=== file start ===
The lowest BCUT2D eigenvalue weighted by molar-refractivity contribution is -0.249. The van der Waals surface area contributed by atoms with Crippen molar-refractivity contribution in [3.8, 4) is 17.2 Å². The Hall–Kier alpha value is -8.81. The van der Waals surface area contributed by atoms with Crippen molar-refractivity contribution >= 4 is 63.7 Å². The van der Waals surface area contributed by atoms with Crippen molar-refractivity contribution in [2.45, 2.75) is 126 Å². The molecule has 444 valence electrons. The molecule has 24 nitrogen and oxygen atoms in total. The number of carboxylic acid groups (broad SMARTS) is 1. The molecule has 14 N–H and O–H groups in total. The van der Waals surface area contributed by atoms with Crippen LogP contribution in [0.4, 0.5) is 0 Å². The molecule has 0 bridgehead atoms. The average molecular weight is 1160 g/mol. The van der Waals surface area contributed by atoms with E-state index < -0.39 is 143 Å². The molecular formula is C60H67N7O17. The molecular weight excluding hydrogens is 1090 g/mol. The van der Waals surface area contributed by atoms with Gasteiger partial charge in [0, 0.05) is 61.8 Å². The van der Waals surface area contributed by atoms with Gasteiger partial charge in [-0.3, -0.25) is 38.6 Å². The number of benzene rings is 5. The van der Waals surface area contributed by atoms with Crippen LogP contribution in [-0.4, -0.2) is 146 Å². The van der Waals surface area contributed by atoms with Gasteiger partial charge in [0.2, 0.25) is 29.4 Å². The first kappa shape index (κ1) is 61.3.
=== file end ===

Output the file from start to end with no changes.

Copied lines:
The lowest BCUT2D eigenvalue weighted by molar-refractivity contribution is -0.249. The van der Waals surface area contributed by atoms with Crippen molar-refractivity contribution in [3.8, 4) is 17.2 Å². The Hall–Kier alpha value is -8.81. The van der Waals surface area contributed by atoms with Crippen molar-refractivity contribution >= 4 is 63.7 Å². The van der Waals surface area contributed by atoms with Crippen molar-refractivity contribution in [2.45, 2.75) is 126 Å². The molecule has 444 valence electrons. The molecule has 24 nitrogen and oxygen atoms in total. The number of carboxylic acid groups (broad SMARTS) is 1. The molecule has 14 N–H and O–H groups in total. The van der Waals surface area contributed by atoms with Crippen LogP contribution in [0.4, 0.5) is 0 Å². The molecule has 0 bridgehead atoms. The average molecular weight is 1160 g/mol. The van der Waals surface area contributed by atoms with E-state index < -0.39 is 143 Å². The molecular formula is C60H67N7O17. The molecular weight excluding hydrogens is 1090 g/mol. The van der Waals surface area contributed by atoms with Gasteiger partial charge in [0, 0.05) is 61.8 Å². The van der Waals surface area contributed by atoms with Gasteiger partial charge in [-0.3, -0.25) is 38.6 Å². The number of benzene rings is 5. The van der Waals surface area contributed by atoms with Crippen LogP contribution in [-0.4, -0.2) is 146 Å². The van der Waals surface area contributed by atoms with Gasteiger partial charge in [0.2, 0.25) is 29.4 Å². The first kappa shape index (κ1) is 61.3.